I went out for a ride alone one day and got myself a flat. Not only had I failed to follow my own advice not to ride alone, but I had also failed to restock my spare tube, I don’t seem to manage the CO2 cartridges well. I lose well over half the gas, and I didn’t have a pump either. I didn’t own a bike mounted pump. I ride with Russ and he carries one. Park maintenance personnel came along and gave me a ride to the tunnel where they were going to work. I rode in the bed of the pick-up I hadn’t brought a mask on that day either. I called Russ to let him know that I didn’t have an operable bike and that I’d let him know when I was in the car. I enjoyed the view from the truck slow and easy like a passenger instead of a rider, Then I thanked the guys for the ride and walked the three miles from the tunnel to my car (the maintenance guys finished their work and caught up to me just as I made it to the parking lot). It was all fine. I missed my workout for the day, but I was otherwise fine. At the same time, that could never happen again.
I’m the self proclaimed discount diva. I’d be willing to throw money around where it would do the most good if I had more of it, but, I’m pretty careful because I don’t. I know how to do cost/risk/benefit analysis like the penny pincher that I am. I googled to find out what road bike tire got the fewest flats. I came up with Continental Grand Prix 5000 from more than one source. I looked around. I’ll buy local if I can, but these were the most expensive tires I’ve ever bought for a bicycle. I ended up getting them online, and bought more than I needed for the additional discount. Russ and I have the same size tires and he doesn’t need flats either.
This was the first time I had ever replaced a previously functioning tire and noticed so much difference. I ruined a tire once by failing to notice it needed air, and I blew out the side walls. I really noticed when I changed that one because my knee pain got better. I learned. I’ve been riding with proper tire pressure most of the time since. When the Continental Grand Prix 5000 went on my bike, I had been riding on decent tires. Still, the new tire felt so good that I considered replacing the other tire even though it was doing just fine. It also seemed quieter. Before long I did change the other one. I bought those tires to reduce the chances of flats, and being stranded. It doesn’t do much good to have only one tire with high resistance to flats though. So, I haven’t said very much that’s technical about the tires (or the tubes I bought to match, but there’s plenty of that out there from guys who have the chops to write it. This is as much a statement about safety as anything else. Keep your gear in the best condition you can and pay attention to your tires. Most people on the trail are friendly, and the further you are from civilization, the more likely a passer by is to offer help. But not everyone is friendly, not everyone could help, and if anyone ever gives you their tube or CO2 cartridge, then they don’t have it anymore.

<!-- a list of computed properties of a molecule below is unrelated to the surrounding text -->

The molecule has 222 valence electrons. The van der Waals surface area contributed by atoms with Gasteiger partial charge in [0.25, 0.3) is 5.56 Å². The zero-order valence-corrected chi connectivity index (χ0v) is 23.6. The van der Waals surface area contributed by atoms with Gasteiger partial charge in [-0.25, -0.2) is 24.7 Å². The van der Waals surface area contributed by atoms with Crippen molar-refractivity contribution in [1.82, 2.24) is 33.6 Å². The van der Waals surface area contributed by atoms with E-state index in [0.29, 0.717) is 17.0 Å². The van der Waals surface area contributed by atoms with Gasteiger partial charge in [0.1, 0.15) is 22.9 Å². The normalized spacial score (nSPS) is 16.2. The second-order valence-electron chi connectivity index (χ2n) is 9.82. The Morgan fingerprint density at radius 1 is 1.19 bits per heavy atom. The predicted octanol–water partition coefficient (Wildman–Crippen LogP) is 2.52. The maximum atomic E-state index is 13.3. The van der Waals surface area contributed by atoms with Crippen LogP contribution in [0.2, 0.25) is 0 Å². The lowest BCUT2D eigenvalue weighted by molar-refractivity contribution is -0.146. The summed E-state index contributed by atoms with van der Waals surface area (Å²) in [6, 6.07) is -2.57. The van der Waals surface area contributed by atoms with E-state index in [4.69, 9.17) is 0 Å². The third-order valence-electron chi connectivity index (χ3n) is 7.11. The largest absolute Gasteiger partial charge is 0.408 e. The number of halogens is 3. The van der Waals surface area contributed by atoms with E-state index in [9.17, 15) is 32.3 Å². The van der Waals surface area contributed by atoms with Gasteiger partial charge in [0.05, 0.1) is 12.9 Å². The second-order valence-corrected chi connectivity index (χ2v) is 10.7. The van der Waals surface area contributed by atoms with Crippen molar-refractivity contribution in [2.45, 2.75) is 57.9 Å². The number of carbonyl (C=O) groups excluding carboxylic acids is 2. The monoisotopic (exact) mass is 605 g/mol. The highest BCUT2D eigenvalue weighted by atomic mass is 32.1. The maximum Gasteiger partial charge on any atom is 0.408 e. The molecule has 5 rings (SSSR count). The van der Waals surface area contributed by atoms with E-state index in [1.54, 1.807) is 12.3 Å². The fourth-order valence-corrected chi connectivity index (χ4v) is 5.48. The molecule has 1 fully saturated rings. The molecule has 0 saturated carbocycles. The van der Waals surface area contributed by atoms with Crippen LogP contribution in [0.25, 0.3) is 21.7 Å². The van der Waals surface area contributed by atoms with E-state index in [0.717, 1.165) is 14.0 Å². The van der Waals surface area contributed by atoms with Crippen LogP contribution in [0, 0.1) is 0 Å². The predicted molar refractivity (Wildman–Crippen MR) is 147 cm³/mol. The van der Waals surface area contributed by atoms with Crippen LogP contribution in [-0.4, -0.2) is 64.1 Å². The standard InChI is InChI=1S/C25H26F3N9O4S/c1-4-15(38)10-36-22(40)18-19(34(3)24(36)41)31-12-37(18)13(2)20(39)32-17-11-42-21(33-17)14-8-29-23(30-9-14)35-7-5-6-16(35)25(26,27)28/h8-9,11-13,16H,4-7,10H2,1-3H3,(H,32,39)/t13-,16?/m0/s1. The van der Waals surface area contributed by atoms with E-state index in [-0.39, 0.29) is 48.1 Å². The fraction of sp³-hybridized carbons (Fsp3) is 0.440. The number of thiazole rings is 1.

Oh, and now I have a bike mounted pump too. It’s not the most compact. I don’t remember the brand. It came from REI and Russ wanted it to be the easiest to use. The little ones are such a pain to pump. I’ll probably never review it. Hopefully, by the time I use it, if I ever use it, there will be other models out. But, I have it, and the insurance is worth the size and weight. /and, now I can offer it to the person who just lost half the gas in their
Oh, and now I have a bike mounted pump too. It’s not the most compact. I don’t remember the brand. It came from REI and Russ wanted it to be the easiest to use. The little ones are such a pain to pump. I’ll probably never review it. Hopefully, by the time I use it, if I ever use it, there will be other models out. But, I have it, and the insurance is worth the bulk and weight. And, now I can offer it to the person who just lost half the gas in their CO2 cartridge.